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ISDN vs. Cable Modem
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- Subject: ISDN vs. Cable Modem
- From: Jay H Greenberg <GREENBERGJ@PUTTER.a1.boeing.com>
- Date: Thu, 08 Aug 1996 19:00:20 -0700 (PDT)
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I am passing along this Washington Post article that announces another
cable modem trial. In suburban Philadelphia, Pa. we have been waiting month
after month for the completion of a Comcast Corporation cable modem
"trial". Comcast regularly announces delays in its deployment of the
Internet over cable; no reason is given.
- Subject: cable
- Date: Thu, 8 Aug 1996 18:32:07 PDT
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[What is your next job [Ima[Home Page, Site Index, Search, Help]
[Image] BTG to Offer Internet Link Via Cable
Look at the
Interactive Post 200 By Rajiv Chandrasekaran
profile of BTG. Washington Post Staff Writer
Wednesday, August 7, 1996; Page F01
Read the recent news
and see a weekly A Vienna technology company yesterday announced
preview of community plans to offer homes and businesses in Loudoun
events on our Loudoun County high-speed access to the Internet through
County Page. cable television wires, starting early next year.
The service from BTG Inc. would be as much as
Editor's Note: One of 1,000 times faster than links over conventional
the above links will computer modems.
take you out of the
WashingtonPost.com web Cablevision of Loudoun customers would be able to
site. To return, use plug computers into their cable TV connections to
the Back button on receive sound files, video clips and fancy
your browser. graphics over the global computer network with
almost no waiting time.
The Loudoun venture and a similar program started
Go to Today's Top News earlier this year in Alexandria by Jones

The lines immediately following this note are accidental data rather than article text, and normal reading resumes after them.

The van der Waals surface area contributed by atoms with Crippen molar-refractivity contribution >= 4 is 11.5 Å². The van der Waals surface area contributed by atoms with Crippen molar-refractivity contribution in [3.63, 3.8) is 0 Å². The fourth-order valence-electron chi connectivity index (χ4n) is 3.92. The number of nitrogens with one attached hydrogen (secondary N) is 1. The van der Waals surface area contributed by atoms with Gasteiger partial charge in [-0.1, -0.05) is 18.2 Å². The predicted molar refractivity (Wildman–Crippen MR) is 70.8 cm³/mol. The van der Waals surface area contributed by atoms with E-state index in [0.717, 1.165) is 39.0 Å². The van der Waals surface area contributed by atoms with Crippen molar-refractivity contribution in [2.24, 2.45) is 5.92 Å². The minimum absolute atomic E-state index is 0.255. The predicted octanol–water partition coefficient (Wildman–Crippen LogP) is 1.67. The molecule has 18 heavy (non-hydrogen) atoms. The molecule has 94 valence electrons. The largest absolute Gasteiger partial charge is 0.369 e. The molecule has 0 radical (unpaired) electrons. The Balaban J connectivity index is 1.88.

Communications are among the first such
Go to Local Section cable-Internet experiments in the nation. Many of
the experiments have been slowed by technology
Go to Home Page and consumer acceptance problems, however.
BTG, a major provider of computer services to the
federal government, said it is joining the
stampede toward high-speed connections to the
Internet as a way to diversify its business. A
newly formed BTG subsidiary, called Community
Networks Inc., will run the service.
"We view this as a real good opportunity to move
into the commercial arena," said Leland Phipps, a
senior vice president at BTG. "Frankly, we want
to be in the Internet in a real big way."
Jones has spent about $40 million and encountered
several delays in offering its cable/Internet
service. In addition, fewer than 100 of 30,000
eligible customers in Alexandria have signed up
for the high-speed connection.
Phipps said Community Networks expects a better
response from Cablevision of Loudoun's 29,000
customers because it plans to build a lo\cally
focused network that will include information
about Loudoun County schools, businesses and
community organizations. The company said it
plans to initially provide free access to some
schools, churches and neighborhood groups.
Community Networks is using Loudoun as a test
market and is looking at forming alliances with
other small to mid-sized cable operators, said
Randy Hartnett, Community Networks' program
manager. Many larger cable companies are
exploring the possibility of offering Internet
service, but none has done so on a large scale.
Among the more unusual services Community
Networks plans to offer in Loudoun is a
personalized welcome page for its customers based
on their own interests. Using software developed
by BTG for government clients, intelligent
software "agents" would, for example, search the
Internet on a regular basis for fishing-related
information for users who are fishing buffs.
Since cable systems, including much of Loudoun's,
are generally designed for one-way transmission,
most users would have to establish a telephone
connection with Community Networks' computer to
send information. That would not significantly
slow the system because most residential users
receive more data than they send, but could
reduce its convenience.
The service would cost about $35 a month, about
$5 to $20 more than Internet accounts accessed by
telephone that require the customer to wait while
pictures and sounds arrive over the wire.
Customers also will be required to have special
cable modems, which cost about $300.
"It gives them a vehicle to continue their growth
in the commercial marketplace," said Richard G.
Jacobs, an analyst who follows BTG for securities
firm Janney Montgomery Scott Inc. in
"It's a very competitive field, though. Whether
this will be a huge source of profits, we'll have
to wait and see."
) Copyright 1996 The Washington Post Company
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